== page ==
True or False: Studying the Work Practices of Professional Fact-Checkers

Nicholas Micallef, Vivienne Armacost, Nasir Memon, Sameer Patil

Research output: Contribution to journalArticlepeer-review


Misinformation has developed into a critical societal threat that can lead to disastrous societal consequences. Although fact-checking plays a key role in combating misinformation, relatively little research has empirically investigated work practices of professional fact-checkers. To address this gap, we conducted semi-structured interviews with 21 fact-checkers from 19 countries. The participants reported being inundated with information that needs filtering and prioritizing prior to fact-checking. The interviews surfaced a pipeline of practices fragmented across disparate tools that lack integration. Importantly, fact-checkers lack effective mechanisms for disseminating the outcomes of their efforts which prevents their work from fully achieving its potential impact. We found that the largely manual and labor intensive nature of current fact-checking practices is a barrier to scale. We apply these findings to propose a number of suggestions that can improve the effectiveness, efficiency, scale, and reach of fact-checking work and its outcomes.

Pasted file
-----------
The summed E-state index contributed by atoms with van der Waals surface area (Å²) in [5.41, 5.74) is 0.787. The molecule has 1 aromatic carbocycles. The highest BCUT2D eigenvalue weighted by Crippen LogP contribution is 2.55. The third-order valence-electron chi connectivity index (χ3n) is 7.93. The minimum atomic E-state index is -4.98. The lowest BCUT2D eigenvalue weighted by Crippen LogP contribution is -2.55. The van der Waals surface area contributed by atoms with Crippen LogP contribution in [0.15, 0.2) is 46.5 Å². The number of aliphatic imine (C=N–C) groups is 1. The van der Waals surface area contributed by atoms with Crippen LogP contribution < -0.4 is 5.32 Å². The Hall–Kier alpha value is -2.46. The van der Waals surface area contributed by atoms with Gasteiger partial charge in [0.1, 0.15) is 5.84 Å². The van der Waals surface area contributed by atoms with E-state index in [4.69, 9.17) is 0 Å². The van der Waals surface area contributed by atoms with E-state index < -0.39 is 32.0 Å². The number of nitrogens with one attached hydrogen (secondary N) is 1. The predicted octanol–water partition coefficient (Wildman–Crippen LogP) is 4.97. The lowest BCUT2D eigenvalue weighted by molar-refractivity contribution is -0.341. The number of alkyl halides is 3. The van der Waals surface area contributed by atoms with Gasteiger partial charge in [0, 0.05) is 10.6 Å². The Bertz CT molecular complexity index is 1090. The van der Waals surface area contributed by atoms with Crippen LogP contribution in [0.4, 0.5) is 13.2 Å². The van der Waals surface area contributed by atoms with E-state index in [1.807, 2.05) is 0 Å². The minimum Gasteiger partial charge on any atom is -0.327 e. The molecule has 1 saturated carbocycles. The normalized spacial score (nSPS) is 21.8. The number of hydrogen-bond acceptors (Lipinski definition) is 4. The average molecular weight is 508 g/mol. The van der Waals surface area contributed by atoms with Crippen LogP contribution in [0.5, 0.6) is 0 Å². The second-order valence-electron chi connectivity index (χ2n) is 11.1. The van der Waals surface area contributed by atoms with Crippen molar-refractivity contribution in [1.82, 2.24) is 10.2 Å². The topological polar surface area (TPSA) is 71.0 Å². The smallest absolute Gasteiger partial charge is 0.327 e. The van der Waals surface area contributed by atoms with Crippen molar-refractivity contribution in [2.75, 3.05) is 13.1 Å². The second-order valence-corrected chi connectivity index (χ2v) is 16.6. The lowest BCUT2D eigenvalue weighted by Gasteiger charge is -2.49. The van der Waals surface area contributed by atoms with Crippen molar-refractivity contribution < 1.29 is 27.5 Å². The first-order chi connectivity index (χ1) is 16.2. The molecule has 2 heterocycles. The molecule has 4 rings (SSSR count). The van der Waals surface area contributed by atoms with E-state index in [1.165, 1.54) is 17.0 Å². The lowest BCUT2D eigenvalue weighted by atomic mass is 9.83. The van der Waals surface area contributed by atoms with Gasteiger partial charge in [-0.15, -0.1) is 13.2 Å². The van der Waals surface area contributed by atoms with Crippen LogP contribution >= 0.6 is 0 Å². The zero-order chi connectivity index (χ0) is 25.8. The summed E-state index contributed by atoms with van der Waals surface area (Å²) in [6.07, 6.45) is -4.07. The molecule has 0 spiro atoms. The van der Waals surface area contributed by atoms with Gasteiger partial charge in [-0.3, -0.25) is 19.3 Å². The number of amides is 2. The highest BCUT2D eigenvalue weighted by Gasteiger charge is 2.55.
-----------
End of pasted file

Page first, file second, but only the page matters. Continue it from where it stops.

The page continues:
Original languageEnglish (US)
Article number127
JournalProceedings of the ACM on Human-Computer Interaction
Issue numberCSCW1
StatePublished - Apr 7 2022


  • disinformation
  • fact-checker
  • fact-checking
  • journalism
  • misinformation
  • social media
  • work practices

ASJC Scopus subject areas

  • Social Sciences (miscellaneous)
  • Human-Computer Interaction
  • Computer Networks and Communications


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